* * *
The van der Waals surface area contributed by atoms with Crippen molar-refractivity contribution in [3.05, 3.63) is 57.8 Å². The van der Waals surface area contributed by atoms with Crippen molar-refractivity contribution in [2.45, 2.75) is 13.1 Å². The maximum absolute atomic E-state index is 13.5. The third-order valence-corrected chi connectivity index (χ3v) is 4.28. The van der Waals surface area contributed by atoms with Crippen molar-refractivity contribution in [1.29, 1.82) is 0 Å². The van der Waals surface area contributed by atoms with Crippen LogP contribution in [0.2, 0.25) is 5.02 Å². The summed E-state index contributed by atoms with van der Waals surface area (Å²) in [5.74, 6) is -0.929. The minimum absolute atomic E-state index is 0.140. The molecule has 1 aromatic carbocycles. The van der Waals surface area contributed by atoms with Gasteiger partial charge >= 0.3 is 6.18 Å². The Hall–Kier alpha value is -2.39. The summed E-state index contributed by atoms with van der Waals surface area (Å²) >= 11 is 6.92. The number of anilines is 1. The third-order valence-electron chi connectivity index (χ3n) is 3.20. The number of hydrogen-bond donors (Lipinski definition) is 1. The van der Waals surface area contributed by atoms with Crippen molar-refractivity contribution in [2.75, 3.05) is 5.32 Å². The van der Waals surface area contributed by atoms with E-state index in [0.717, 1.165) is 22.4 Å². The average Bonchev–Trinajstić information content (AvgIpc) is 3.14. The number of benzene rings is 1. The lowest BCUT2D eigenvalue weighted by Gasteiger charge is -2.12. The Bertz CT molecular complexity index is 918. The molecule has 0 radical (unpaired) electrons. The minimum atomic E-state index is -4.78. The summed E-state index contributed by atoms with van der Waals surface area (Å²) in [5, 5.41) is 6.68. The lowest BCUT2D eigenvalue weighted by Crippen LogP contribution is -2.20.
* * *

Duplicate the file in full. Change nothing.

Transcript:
The van der Waals surface area contributed by atoms with Crippen molar-refractivity contribution in [3.05, 3.63) is 57.8 Å². The van der Waals surface area contributed by atoms with Crippen molar-refractivity contribution in [2.45, 2.75) is 13.1 Å². The maximum absolute atomic E-state index is 13.5. The third-order valence-corrected chi connectivity index (χ3v) is 4.28. The van der Waals surface area contributed by atoms with Crippen molar-refractivity contribution in [1.29, 1.82) is 0 Å². The van der Waals surface area contributed by atoms with Crippen LogP contribution in [0.2, 0.25) is 5.02 Å². The summed E-state index contributed by atoms with van der Waals surface area (Å²) in [5.74, 6) is -0.929. The minimum absolute atomic E-state index is 0.140. The molecule has 1 aromatic carbocycles. The van der Waals surface area contributed by atoms with Gasteiger partial charge >= 0.3 is 6.18 Å². The Hall–Kier alpha value is -2.39. The summed E-state index contributed by atoms with van der Waals surface area (Å²) >= 11 is 6.92. The number of anilines is 1. The third-order valence-electron chi connectivity index (χ3n) is 3.20. The number of hydrogen-bond donors (Lipinski definition) is 1. The van der Waals surface area contributed by atoms with Crippen molar-refractivity contribution in [2.75, 3.05) is 5.32 Å². The van der Waals surface area contributed by atoms with E-state index in [0.717, 1.165) is 22.4 Å². The average Bonchev–Trinajstić information content (AvgIpc) is 3.14. The number of benzene rings is 1. The lowest BCUT2D eigenvalue weighted by Gasteiger charge is -2.12. The Bertz CT molecular complexity index is 918. The molecule has 0 radical (unpaired) electrons. The minimum atomic E-state index is -4.78. The summed E-state index contributed by atoms with van der Waals surface area (Å²) in [5, 5.41) is 6.68. The lowest BCUT2D eigenvalue weighted by Crippen LogP contribution is -2.20.